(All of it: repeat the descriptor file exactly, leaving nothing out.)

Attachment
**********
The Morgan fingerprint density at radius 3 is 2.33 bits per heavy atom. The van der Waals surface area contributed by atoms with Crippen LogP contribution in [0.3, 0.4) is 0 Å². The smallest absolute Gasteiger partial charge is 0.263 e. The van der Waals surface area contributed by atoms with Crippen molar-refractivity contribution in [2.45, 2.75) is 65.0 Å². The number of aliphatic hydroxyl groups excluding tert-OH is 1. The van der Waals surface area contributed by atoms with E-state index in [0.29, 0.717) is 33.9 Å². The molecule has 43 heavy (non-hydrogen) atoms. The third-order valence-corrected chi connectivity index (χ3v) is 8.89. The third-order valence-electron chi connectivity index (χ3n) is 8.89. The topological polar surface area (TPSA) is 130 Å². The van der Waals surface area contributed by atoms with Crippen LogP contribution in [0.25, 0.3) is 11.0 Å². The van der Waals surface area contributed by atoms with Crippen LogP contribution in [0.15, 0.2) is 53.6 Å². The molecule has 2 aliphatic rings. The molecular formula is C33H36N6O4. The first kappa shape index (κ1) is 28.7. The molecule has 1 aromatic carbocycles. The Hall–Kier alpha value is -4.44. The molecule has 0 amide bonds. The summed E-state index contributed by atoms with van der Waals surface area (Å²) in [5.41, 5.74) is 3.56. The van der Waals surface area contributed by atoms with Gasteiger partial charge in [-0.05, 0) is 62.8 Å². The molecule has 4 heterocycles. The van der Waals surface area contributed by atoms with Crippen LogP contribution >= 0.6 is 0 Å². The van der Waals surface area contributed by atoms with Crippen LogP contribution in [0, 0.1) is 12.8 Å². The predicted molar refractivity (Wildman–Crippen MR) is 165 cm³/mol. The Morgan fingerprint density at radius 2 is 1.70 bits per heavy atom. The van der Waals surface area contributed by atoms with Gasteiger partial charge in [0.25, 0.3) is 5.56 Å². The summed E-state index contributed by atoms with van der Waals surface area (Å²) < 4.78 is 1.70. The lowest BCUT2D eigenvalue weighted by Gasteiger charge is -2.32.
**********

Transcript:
The Morgan fingerprint density at radius 3 is 2.33 bits per heavy atom. The van der Waals surface area contributed by atoms with Crippen LogP contribution in [0.3, 0.4) is 0 Å². The smallest absolute Gasteiger partial charge is 0.263 e. The van der Waals surface area contributed by atoms with Crippen molar-refractivity contribution in [2.45, 2.75) is 65.0 Å². The number of aliphatic hydroxyl groups excluding tert-OH is 1. The van der Waals surface area contributed by atoms with E-state index in [0.29, 0.717) is 33.9 Å². The molecule has 43 heavy (non-hydrogen) atoms. The third-order valence-corrected chi connectivity index (χ3v) is 8.89. The third-order valence-electron chi connectivity index (χ3n) is 8.89. The topological polar surface area (TPSA) is 130 Å². The van der Waals surface area contributed by atoms with Crippen LogP contribution in [0.25, 0.3) is 11.0 Å². The van der Waals surface area contributed by atoms with Crippen LogP contribution in [0.15, 0.2) is 53.6 Å². The molecule has 2 aliphatic rings. The molecular formula is C33H36N6O4. The first kappa shape index (κ1) is 28.7. The molecule has 1 aromatic carbocycles. The Hall–Kier alpha value is -4.44. The molecule has 0 amide bonds. The summed E-state index contributed by atoms with van der Waals surface area (Å²) in [5.41, 5.74) is 3.56. The van der Waals surface area contributed by atoms with Gasteiger partial charge in [-0.05, 0) is 62.8 Å². The molecule has 4 heterocycles. The van der Waals surface area contributed by atoms with Crippen LogP contribution >= 0.6 is 0 Å². The van der Waals surface area contributed by atoms with Crippen LogP contribution in [0, 0.1) is 12.8 Å². The predicted molar refractivity (Wildman–Crippen MR) is 165 cm³/mol. The Morgan fingerprint density at radius 2 is 1.70 bits per heavy atom. The van der Waals surface area contributed by atoms with Gasteiger partial charge in [0.25, 0.3) is 5.56 Å². The summed E-state index contributed by atoms with van der Waals surface area (Å²) < 4.78 is 1.70. The lowest BCUT2D eigenvalue weighted by Gasteiger charge is -2.32.